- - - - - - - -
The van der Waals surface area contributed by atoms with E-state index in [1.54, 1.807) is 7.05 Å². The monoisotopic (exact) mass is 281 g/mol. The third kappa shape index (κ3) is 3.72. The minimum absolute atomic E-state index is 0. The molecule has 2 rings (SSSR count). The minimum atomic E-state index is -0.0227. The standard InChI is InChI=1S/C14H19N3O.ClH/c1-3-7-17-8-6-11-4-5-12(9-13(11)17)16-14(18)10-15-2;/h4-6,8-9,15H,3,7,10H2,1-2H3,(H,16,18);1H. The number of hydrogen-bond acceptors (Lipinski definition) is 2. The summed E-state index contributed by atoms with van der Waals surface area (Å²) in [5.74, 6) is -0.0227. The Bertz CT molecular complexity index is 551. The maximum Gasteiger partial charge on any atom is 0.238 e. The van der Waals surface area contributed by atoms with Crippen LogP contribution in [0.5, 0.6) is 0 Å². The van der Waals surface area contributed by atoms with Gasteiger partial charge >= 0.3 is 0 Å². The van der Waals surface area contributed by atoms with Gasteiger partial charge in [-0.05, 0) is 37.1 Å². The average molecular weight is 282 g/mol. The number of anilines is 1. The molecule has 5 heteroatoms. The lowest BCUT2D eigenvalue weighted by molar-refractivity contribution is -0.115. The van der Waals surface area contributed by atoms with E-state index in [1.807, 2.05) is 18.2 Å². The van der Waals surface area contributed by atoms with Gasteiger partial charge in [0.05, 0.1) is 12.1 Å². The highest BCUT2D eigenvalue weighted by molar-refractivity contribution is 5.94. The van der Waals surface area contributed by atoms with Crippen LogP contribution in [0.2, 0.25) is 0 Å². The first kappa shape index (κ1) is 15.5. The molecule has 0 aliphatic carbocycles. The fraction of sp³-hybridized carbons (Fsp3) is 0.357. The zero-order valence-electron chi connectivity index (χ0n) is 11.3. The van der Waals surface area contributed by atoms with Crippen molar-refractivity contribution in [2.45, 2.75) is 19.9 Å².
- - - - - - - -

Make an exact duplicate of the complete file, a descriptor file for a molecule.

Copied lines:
The van der Waals surface area contributed by atoms with E-state index in [1.54, 1.807) is 7.05 Å². The monoisotopic (exact) mass is 281 g/mol. The third kappa shape index (κ3) is 3.72. The minimum absolute atomic E-state index is 0. The molecule has 2 rings (SSSR count). The minimum atomic E-state index is -0.0227. The standard InChI is InChI=1S/C14H19N3O.ClH/c1-3-7-17-8-6-11-4-5-12(9-13(11)17)16-14(18)10-15-2;/h4-6,8-9,15H,3,7,10H2,1-2H3,(H,16,18);1H. The number of hydrogen-bond acceptors (Lipinski definition) is 2. The summed E-state index contributed by atoms with van der Waals surface area (Å²) in [5.74, 6) is -0.0227. The Bertz CT molecular complexity index is 551. The maximum Gasteiger partial charge on any atom is 0.238 e. The van der Waals surface area contributed by atoms with Crippen LogP contribution in [0.5, 0.6) is 0 Å². The van der Waals surface area contributed by atoms with Gasteiger partial charge >= 0.3 is 0 Å². The van der Waals surface area contributed by atoms with Gasteiger partial charge in [-0.05, 0) is 37.1 Å². The average molecular weight is 282 g/mol. The number of anilines is 1. The molecule has 5 heteroatoms. The lowest BCUT2D eigenvalue weighted by molar-refractivity contribution is -0.115. The van der Waals surface area contributed by atoms with E-state index in [1.807, 2.05) is 18.2 Å². The van der Waals surface area contributed by atoms with Gasteiger partial charge in [0.05, 0.1) is 12.1 Å². The highest BCUT2D eigenvalue weighted by molar-refractivity contribution is 5.94. The van der Waals surface area contributed by atoms with Crippen LogP contribution in [0.2, 0.25) is 0 Å². The first kappa shape index (κ1) is 15.5. The molecule has 0 aliphatic carbocycles. The fraction of sp³-hybridized carbons (Fsp3) is 0.357. The zero-order valence-electron chi connectivity index (χ0n) is 11.3. The van der Waals surface area contributed by atoms with Crippen molar-refractivity contribution in [2.45, 2.75) is 19.9 Å².